A new survey of almost 450 biomedical researchers from every major stakeholder group (e.g., academia, industry) conducted by the Global Biological Standards Institute (GBSI) shows little has changed in cell line authentication and culture practices in the past decade -- practices that contribute to irreproducible research, and delays and increased costs of drug discovery. The results are detailed in "The culture of cell culture practices and authentication -- Results from a 2015 Survey," by Leonard P. Freedman, Ph.D., lead author, published today in the open access journal BioTechniques.
"Cell line authentication is essential to producing high quality of biomedical research and ultimately to the discovery of treatments and cures," said Freedman, who is president of GBSI. "Our survey reveals that the majority of biomedical researchers still do not authenticate their cells. And while support for change is strengthening, the scientific community has still not embraced cell authentication as an expected part of the research process."
Cell lines are cultured, passaged and processed today using widely varying quality control procedures, but sharing cell lines remains endemic. Consequently, misidentified cells -- including inter- and intraspecies cross-contamination as well as simple cell line naming and mislabeling errors -- continue to plague the scientific literature.
The financial implications of misidentified or contaminated cell lines can be profound. A search of the National Institutes of Health RePORTER database revealed 9,000 projects and sub-projects using cell lines at a total estimated expenditure of $3.7 billion dollars. Using a conservative estimate of 20 percent use of misidentified or contaminated cell lines would equate to more than $700 million dollars annually in research that could be at risk in the United States alone.
The online survey was conducted between April 16 and June 5, 2015, and included members of more than 20 prominent biomedical research societies and organizations. Of 446 total respondents, 73 percent rated themselves as either expert or above average cell-culturists.
More than half of respondents -- 52 percent -- "never" perform authentication or other species-related quality control tests on the cell lines used in their experiments. Moreover, 74 percent never conduct STR (short-tandem repeat) DNA profiling, the accepted standard for authentication. Although respondents were more likely to perform some sterility-related (microbial contamination) quality controls, particularly visual inspections, such inspections will not typically detect mycoplasma bacteria-infected cells.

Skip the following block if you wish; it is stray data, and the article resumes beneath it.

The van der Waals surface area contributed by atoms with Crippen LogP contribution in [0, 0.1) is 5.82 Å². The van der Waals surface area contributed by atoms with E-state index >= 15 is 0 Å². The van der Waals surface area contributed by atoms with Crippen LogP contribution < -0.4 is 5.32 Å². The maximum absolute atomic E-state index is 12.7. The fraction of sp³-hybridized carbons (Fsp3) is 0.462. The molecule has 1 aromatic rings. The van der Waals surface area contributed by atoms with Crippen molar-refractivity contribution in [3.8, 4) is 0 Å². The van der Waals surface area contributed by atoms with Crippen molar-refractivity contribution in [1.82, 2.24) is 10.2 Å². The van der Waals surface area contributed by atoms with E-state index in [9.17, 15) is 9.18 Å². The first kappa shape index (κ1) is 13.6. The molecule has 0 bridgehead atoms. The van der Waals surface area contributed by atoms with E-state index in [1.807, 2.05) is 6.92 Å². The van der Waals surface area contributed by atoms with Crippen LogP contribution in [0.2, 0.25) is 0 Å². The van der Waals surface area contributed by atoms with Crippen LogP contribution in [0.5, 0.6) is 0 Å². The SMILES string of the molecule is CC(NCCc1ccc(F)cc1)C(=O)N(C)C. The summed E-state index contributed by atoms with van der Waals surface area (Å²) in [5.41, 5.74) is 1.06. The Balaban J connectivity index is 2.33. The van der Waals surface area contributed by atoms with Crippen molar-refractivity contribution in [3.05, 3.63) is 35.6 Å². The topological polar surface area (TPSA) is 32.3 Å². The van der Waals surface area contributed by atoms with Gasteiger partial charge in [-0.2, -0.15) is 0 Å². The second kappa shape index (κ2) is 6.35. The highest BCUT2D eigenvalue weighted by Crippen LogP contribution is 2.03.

The top three respondent-identified barriers to performing cell line authentication were cost (61 percent), time (53 percent), and delays in research (35 percent). More troubling is the apparent complacency surrounding the need to authenticate cell lines: 24 percent reported "I don't see the necessity; I am careful"; 22 percent reported that their laboratory manager or principal investigator is "unaware of or ignores the issue."
While a percentage of researchers hold to old patterns, respondents overwhelmingly agreed that not performing cell line authentication could adversely impact research quality. Almost 75 percent support development and use of additional standardized techniques and procedures for authenticating cell lines, such as single-nucleotide polymorphism (SNP) genotyping. They also support expanded training, funding, and cell culture best practices.
Only 62 percent of respondents received specific training on the problems associated with cell line misidentification (cross-contamination) and mislabeling, and less than one-third were trained on the importance of cell line authentication as a quality control measure. Further, only 65 percent of respondents indicated that their laboratory follows specific written procedures for the handling and storage of cultured cells and cell lines.
"The failure to authenticate cell lines is still not an impediment to publication or to obtaining research funding," said Freedman. "A systematic approach by the entire biomedical research community that ensures routinely documented cell authentication is needed to resolve this global problem. In its absence, the accuracy of published research using cell lines is in question." "Furthermore, the scientific community must commit sufficient time, resources, and expertise to adequately train and educate young and experienced scientists alike in best practices for cell culture experiments. While advancing technology continues to diminish the cost and time constraints cited by most respondents, training researchers is key to making cell authentication routine."
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